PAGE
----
Sunday, May 11, 2014

McCalls 6696 - Take 2

As you can tell from the Gabriola skirt, I'm obsessed with linen.  While it wrinkles in the wearing, it is a pleasure to sew and wear - it takes high heat steaming/pressing well, and drinks in topstitching beautifully. was having one of their "get one yard of linen for free" sales so I bought three yards of their color "Meadow" and made another McCalls 6696 shirtdress, this time view "D" with the more narrow skirt with pockets:

I had been waiting to make this version since I saw Handmade Jane's denim dress.  Here's my version:

(Not thrilled about the slightly uneven hemline at the front.)  Here's a closer shot:  I made the cuffs as drafted which The Carpenter described as "Star Trek":

 I've made this dress before, with the pleated skirt, in a quilting cotton, but I don't remember the back being quite this blousy before.  The linen really accentuated the blousy-factor:

 Next time, I will definitely remove some of the width in the back pattern piece to cut down on this poofiness in the back.  It's a little ridiculous.  

In addition to sewing view D this time instead of view B, I used the "C" cup front pattern piece because I felt like last dress I made was a little short in the front, and this might be due to the fact that I needed a larger cup size:

In the end, I don't think I need the "C" cup - I think this dress has a tendency to pull to the back at the shoulders and neck area, causing the front waist to rise up and I don't know why.  I don't know if it is how the dress is drafted, or if there is some alteration that I need to make that I don't know about:

Other than that, I cut and sewed a size 12.  I found, though, that the skirt was a little bit tight, so I let it out as much as I could in the hips, given that I had already trimmed the side seams and finished them with an overlock stitch, so there wasn't much I could let out. It fits, but I want to remember to add a little extra in the hips next time.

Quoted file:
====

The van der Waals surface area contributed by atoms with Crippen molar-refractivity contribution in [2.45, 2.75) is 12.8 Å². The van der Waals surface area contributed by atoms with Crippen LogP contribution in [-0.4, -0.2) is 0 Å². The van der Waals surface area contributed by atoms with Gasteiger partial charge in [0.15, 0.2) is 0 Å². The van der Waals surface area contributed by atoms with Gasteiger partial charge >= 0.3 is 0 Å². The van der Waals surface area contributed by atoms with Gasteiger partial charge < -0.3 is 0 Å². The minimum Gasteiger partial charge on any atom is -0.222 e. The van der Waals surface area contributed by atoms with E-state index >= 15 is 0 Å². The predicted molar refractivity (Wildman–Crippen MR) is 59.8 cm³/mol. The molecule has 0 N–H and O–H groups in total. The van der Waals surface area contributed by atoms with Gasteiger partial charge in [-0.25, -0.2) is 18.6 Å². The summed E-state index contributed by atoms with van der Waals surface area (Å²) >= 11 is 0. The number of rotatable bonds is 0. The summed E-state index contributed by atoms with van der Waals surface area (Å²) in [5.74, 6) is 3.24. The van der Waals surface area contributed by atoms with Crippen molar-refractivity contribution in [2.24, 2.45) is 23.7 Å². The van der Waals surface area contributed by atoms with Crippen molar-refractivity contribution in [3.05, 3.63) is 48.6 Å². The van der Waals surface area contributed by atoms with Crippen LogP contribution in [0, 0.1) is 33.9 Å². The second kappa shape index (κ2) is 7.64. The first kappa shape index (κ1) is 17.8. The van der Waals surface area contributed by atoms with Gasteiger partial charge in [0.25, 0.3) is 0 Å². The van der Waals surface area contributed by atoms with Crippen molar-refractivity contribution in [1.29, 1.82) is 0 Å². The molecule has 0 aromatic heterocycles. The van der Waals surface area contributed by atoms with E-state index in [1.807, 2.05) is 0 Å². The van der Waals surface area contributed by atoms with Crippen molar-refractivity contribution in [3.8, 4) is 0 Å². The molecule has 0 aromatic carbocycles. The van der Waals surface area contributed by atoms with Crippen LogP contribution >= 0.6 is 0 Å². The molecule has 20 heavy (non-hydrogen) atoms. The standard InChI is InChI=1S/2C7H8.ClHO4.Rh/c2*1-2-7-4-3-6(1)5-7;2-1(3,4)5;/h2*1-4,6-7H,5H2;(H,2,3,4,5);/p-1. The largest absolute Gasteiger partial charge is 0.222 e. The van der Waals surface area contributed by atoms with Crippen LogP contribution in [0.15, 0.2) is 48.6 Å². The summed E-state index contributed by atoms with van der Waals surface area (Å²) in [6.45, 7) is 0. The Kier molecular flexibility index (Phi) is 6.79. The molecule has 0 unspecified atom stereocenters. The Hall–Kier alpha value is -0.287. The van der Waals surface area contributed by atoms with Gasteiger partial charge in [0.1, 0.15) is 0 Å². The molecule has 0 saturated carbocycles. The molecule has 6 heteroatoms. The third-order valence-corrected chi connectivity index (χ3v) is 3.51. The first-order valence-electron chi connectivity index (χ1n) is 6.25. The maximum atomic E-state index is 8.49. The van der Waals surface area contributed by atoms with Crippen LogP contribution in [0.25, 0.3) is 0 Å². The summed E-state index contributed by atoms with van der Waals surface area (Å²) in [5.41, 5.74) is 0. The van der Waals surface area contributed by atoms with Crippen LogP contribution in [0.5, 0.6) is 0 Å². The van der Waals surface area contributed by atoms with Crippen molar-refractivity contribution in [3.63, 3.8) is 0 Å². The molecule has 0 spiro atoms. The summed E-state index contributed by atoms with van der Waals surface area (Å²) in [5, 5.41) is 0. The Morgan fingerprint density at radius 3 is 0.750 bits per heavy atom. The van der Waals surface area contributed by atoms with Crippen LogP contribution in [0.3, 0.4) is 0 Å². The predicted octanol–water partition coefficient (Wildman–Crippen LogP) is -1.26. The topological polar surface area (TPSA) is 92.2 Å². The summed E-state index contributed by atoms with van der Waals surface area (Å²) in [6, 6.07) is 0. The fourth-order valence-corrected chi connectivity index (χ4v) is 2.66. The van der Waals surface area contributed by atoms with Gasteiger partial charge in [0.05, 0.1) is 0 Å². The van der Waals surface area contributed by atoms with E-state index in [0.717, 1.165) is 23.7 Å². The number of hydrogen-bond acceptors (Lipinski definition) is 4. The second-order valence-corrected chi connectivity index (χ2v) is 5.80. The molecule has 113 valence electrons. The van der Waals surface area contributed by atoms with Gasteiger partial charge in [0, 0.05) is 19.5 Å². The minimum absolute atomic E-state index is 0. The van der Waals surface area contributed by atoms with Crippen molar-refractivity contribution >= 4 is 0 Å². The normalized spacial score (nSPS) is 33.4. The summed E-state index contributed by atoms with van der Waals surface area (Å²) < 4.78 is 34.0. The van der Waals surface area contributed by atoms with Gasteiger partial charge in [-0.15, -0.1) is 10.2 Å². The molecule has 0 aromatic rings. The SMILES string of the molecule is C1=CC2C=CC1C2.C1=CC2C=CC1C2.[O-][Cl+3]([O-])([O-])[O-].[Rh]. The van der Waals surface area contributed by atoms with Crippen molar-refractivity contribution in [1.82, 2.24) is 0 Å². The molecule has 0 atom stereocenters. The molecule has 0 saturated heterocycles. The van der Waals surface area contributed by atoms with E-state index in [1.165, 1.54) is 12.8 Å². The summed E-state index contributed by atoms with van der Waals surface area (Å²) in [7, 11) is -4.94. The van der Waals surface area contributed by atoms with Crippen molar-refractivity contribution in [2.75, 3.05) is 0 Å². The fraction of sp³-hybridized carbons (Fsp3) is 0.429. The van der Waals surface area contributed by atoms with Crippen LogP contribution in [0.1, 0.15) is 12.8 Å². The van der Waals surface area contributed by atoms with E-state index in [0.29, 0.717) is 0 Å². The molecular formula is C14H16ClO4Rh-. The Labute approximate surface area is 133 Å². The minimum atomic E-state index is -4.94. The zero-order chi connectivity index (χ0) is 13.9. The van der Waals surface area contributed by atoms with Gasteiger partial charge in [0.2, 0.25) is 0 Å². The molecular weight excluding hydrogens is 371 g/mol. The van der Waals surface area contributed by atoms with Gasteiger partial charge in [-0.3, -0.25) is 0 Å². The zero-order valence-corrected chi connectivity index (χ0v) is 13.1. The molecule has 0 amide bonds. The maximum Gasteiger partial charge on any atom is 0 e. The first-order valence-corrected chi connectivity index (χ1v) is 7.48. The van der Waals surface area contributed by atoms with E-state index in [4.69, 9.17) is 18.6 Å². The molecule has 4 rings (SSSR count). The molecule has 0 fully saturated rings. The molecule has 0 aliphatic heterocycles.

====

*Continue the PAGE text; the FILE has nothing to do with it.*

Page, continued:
I added 1 inch to length, and hemmed with my favorite method, which is using a strip of fabric cut on the bias and then folded in half like french binding.   It gives a nice clean hem, and is an easy way to provide length.  This time, unlike my last version, I remembered to lengthen the front bands so I didn't have to piece them:

 While I had this dress done for ages, it took me awhile to get the buttons on it; all that topstitching and pressing of this wonderful linen ended up being a goodly amount of work, and I really didn't want to put plastic buttons on this dress.  So I splurged for real pearl shell buttons I got at Chadwick Heirlooms:

They weren't cheap - these 10 buttons cost me about $ 18.00.  I can definitely say that when I wear this dress out, I'll be saving the buttons for another project!

 Just like my last version, I added an enormous amount of topstitching that the pattern didn't call for.  As I said above, linen just drinks in topstitching.  It makes for a lovely finish, and helps with subsequent pressing, by keeping everything in place.  All and all, this project was an experiment in using's linen and it was nice to work with.  I'm looking forward to wearing this dress this summer!


Lauren of Rosie Wednesday said...

This looks great on you! I love your first version, too. That's such a nice hem finish!

Annelieke said...

Lovely, Kim! This is Annelieke from Gertie's class! I enjoy your blog so much.

I wanted to ask which weight linen you used for this dress? I'm never certain which weight to order from them.